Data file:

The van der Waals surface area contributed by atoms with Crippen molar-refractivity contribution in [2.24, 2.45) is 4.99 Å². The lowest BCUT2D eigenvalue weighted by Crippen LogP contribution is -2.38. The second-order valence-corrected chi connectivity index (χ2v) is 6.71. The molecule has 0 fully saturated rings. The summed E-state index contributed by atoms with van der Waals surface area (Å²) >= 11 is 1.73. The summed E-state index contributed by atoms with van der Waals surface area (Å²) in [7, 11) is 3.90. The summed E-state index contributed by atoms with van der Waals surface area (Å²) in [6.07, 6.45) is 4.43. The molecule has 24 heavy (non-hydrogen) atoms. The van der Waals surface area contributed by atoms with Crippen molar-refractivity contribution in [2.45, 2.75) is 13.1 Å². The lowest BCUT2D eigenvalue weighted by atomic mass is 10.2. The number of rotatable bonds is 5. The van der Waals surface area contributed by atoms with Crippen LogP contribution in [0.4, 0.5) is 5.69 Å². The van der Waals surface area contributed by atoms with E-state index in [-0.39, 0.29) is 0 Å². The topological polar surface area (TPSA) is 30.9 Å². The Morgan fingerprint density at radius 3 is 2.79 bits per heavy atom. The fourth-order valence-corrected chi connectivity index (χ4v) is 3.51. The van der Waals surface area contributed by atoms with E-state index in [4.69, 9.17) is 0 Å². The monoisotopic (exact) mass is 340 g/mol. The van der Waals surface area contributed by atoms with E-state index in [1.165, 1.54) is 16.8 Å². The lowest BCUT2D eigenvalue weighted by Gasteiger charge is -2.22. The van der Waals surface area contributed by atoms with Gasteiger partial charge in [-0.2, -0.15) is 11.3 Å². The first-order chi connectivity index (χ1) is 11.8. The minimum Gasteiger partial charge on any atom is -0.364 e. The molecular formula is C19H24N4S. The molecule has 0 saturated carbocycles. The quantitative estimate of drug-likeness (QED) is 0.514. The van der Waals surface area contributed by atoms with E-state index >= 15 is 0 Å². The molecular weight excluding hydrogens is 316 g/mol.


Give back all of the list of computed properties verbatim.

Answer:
The van der Waals surface area contributed by atoms with Crippen molar-refractivity contribution in [2.24, 2.45) is 4.99 Å². The lowest BCUT2D eigenvalue weighted by Crippen LogP contribution is -2.38. The second-order valence-corrected chi connectivity index (χ2v) is 6.71. The molecule has 0 fully saturated rings. The summed E-state index contributed by atoms with van der Waals surface area (Å²) >= 11 is 1.73. The summed E-state index contributed by atoms with van der Waals surface area (Å²) in [7, 11) is 3.90. The summed E-state index contributed by atoms with van der Waals surface area (Å²) in [6.07, 6.45) is 4.43. The molecule has 24 heavy (non-hydrogen) atoms. The van der Waals surface area contributed by atoms with Crippen molar-refractivity contribution in [2.45, 2.75) is 13.1 Å². The lowest BCUT2D eigenvalue weighted by atomic mass is 10.2. The number of rotatable bonds is 5. The van der Waals surface area contributed by atoms with Crippen LogP contribution in [0.4, 0.5) is 5.69 Å². The van der Waals surface area contributed by atoms with E-state index in [-0.39, 0.29) is 0 Å². The topological polar surface area (TPSA) is 30.9 Å². The Morgan fingerprint density at radius 3 is 2.79 bits per heavy atom. The fourth-order valence-corrected chi connectivity index (χ4v) is 3.51. The van der Waals surface area contributed by atoms with E-state index in [4.69, 9.17) is 0 Å². The monoisotopic (exact) mass is 340 g/mol. The van der Waals surface area contributed by atoms with E-state index in [1.165, 1.54) is 16.8 Å². The lowest BCUT2D eigenvalue weighted by Gasteiger charge is -2.22. The van der Waals surface area contributed by atoms with Gasteiger partial charge in [-0.2, -0.15) is 11.3 Å². The first-order chi connectivity index (χ1) is 11.8. The minimum Gasteiger partial charge on any atom is -0.364 e. The molecular formula is C19H24N4S. The molecule has 0 saturated carbocycles. The quantitative estimate of drug-likeness (QED) is 0.514. The van der Waals surface area contributed by atoms with E-state index >= 15 is 0 Å². The molecular weight excluding hydrogens is 316 g/mol.